The Washington, D.C.-based Pan American Health Organization (PAHO) is calling on the countries of the Americas, including the Caribbean, to work together to end tuberculosis (TB) by 2030.
“TB is not only a medical problem, it is also a social problem, because it is related to poverty, marginalization and poor living conditions, and as such, needs to be addressed by society,” said Marcos Espinal, director of PAHO’s Department of Communicable Diseases and Health Analysis, on World Tuberculosis Day, held every March 24.
‘This year’s slogan is “Unite to End Tuberculosis”, and refers to the need for governments, parliamentarians, health workers, communities, the private sector and civil society to work collectively on prevention and control of the disease, “an effort that goes beyond the capabilities of the health sector,” PAHO said.
It said that the Americas have permanently reduced new cases of tuberculosis (incidence rate) and reduced deaths (mortality rate) by more than half between 1990 and 2014, as a region reaching the Millennium Development Goals (MDGs) target related to tuberculosis.
With the new global goal of the post-2015 and the End TB Strategy, PAHO said the World Health Organization (WHO) seeks to end the disease in the next 20 years.
But PAHO said an estimated 280,000 people still get sick each year, with 23,000 people dying from tuberculosis in the region.
To advance on this path, PAHO said health authorities in the region last year set the goal of reducing the death rate from tuberculosis by at least 24 percent by 2019.
To achieve this goal, PAHO said its Action Plan for the Prevention and Control of Tuberculosis provides for an intensified focus on the patient, increased research on prevention and control of tuberculosis, the mobilization of new funding for initiatives implemented against tuberculosis and aims to ensure that both communities and different sectors are involved in these efforts.
“We must focus efforts on groups that are most at risk of contracting the disease in our region, such as people with HIV, people in urban slums, persons deprived of their liberty, indigenous people, children, the homeless and those with addiction problems,” said Mirtha Del Granado, PAHO regional advisor on tuberculosis.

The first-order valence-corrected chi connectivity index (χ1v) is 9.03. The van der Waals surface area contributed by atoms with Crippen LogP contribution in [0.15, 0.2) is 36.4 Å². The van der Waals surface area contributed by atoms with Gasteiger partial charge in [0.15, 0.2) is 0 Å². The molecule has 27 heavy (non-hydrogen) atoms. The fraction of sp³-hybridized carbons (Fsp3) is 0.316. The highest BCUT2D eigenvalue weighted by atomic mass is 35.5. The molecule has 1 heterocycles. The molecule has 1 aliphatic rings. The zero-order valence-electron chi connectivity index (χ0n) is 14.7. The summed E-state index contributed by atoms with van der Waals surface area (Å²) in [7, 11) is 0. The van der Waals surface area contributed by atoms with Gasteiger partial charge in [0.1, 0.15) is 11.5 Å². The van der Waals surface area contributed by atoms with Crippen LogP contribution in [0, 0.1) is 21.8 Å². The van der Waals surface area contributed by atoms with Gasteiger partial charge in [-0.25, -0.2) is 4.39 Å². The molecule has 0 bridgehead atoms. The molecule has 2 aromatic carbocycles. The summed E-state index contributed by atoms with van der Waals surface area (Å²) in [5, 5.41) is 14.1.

She added that full funding for national TB programs to ensure access to diagnosis and quality treatment is one of the aspects necessary to end the disease.
PAHO said tuberculosis is caused by bacteria that usually affect the lungs.
It is transmitted from person to person through the air when a patient with pulmonary tuberculosis coughs, sneezes or spits, PAHO said.
Symptoms include coughing, weakness, weight loss, fever and night sweats.
PAHO said TB can be treated and cured with special drugs administered for six consecutive months under the supervision of health care personnel and social support for the patient to facilitate compliance and prevent generated resistance to drugs and the spread of infection.
It is estimated that between 2000 and 2014, 43 million lives were saved worldwide through the diagnosis and treatment of tuberculosis, PAHO said.
In observing World Tuberculosis Day, United Nations Secretary-General Ban Ki-moon also called for united global efforts to end the deadly disease by 2030, saying that the disease would claim the lives of 1.5 million people this year alone.
Ban said “the fight against this deadly disease is only half-won,” adding that TB will affect over 9.6 million men, women and children, and 1.5 million people will lose their lives.
Last year, the UN General Assembly adopted the 2030 Agenda for Sustainable Development, and ending the TB epidemic by 2030 is one of the Agenda’s targets.
The UN said TB disproportionately affects the poorest and most vulnerable, the socially marginalized and those lacking access to basic services / health services.
“Therefore, progress in ending TB must go hand in hand with other Sustainable Development Goal efforts to reduce inequalities, eliminate extreme poverty, ensure social protection, achieve universal health coverage and end HIV / AIDS,” the UN chief said.
He said ending the epidemic requires actions beyond ministries of health alone.
Ban said departments responsible for labor, justice, social welfare, science and technology, internal affairs and migration can all make a difference.
He stressed the need to engage affected persons and communities, as well as non-governmental organizations, researchers and the private sector.
“On this World Tuberculosis Day, I call on leaders across government, civil society and the private sector to unite to end tuberculosis,” Ban urged.